Wednesday, 14 October 2015

fliegerhorst wasserkuppe

Over the weekend, H and I took a little stroll on the leveled summit of the highest peak of Hessen—the Wasserkuppe outside of Gersfeld and just in the Rhön mountain range over the state border.

We’ve spend quite a few afternoons watching the gliders towed aloft by small aeroplanes crisscross the horizons and come in gentle on the grass runway, and though a lot of others had the same idea as us on this bright October, everything looked somewhat transfixed under that day’s sun and it turned out to be a pleasant little walk around—through a lot more urchins were climbing over the Fliegerdenkmal than five years ago. I knew that there was some provision to getting a pilot’s license for a glider, which could be accomplished at a younger age than the usual minimum age to obtain a driver’s license, that ended up making the end process of the later license to drive somewhat easier, which drove some adolescents’ interest, but the idea—though possibly a little bit scary, is enervating besides. There are quite a few fly-clubs of this sort in our area. The Wasserkuppe, aside from its ideal local, has a long and innovative history, going back to the first decade of the twentieth century with university students experimenting with kites and short flights.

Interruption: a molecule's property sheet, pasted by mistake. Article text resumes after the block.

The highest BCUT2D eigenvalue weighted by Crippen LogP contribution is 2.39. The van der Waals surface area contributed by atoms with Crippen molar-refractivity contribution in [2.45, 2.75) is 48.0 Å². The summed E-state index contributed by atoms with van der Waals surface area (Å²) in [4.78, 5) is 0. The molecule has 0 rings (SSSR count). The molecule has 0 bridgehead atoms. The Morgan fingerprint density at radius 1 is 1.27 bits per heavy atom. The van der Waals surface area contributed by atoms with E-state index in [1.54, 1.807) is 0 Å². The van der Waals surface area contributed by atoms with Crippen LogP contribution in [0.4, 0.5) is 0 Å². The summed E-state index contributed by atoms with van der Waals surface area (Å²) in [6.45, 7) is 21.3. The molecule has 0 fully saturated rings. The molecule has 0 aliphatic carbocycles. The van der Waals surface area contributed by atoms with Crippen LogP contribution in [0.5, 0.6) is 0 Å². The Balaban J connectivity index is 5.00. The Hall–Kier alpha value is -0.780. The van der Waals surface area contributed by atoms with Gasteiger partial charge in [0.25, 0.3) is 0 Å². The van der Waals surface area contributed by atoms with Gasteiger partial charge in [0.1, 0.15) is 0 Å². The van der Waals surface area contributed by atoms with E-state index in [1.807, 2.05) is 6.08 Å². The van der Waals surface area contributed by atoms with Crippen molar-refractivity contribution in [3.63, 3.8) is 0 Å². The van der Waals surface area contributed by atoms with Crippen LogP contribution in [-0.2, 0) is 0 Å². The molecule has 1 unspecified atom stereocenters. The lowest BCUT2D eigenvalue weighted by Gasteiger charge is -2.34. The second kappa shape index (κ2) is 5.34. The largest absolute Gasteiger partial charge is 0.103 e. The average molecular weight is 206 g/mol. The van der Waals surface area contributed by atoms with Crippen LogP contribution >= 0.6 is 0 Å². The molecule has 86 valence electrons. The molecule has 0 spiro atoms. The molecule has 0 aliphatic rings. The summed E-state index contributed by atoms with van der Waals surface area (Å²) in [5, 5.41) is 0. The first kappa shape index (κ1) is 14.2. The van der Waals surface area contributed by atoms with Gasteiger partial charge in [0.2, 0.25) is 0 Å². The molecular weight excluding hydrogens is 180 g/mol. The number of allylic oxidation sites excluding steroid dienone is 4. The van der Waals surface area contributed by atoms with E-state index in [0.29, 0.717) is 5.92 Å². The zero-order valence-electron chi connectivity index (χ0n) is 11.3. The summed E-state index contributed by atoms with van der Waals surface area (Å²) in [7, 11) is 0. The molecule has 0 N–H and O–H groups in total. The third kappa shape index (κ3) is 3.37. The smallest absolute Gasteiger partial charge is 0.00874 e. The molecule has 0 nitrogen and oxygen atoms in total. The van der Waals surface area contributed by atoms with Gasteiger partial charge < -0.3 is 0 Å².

The first sustained, hang-gliding sessions happened here, about two decades after the first mechanical fixed-wing flight—as the properties of aerodynamics were not very well understood until this feat. Interest in the air-sail grew considerably with the end of World War I, whose conditions of surrender forbade German research or use into powered flight, and competitions in glider design were launched centred around the Wasserkuppe and in a few years, test-flights of all sorts of flying-machines, including the Messerschmitt and early rocket-jets, were conducted there. After the war, elements of the American and the French air forces occupied the summit, especially prized for its commanding view into the Iron Curtain, and the radom in the background is a remnant of those days. The recreational use of the mountain, however, was not restricted for too many years.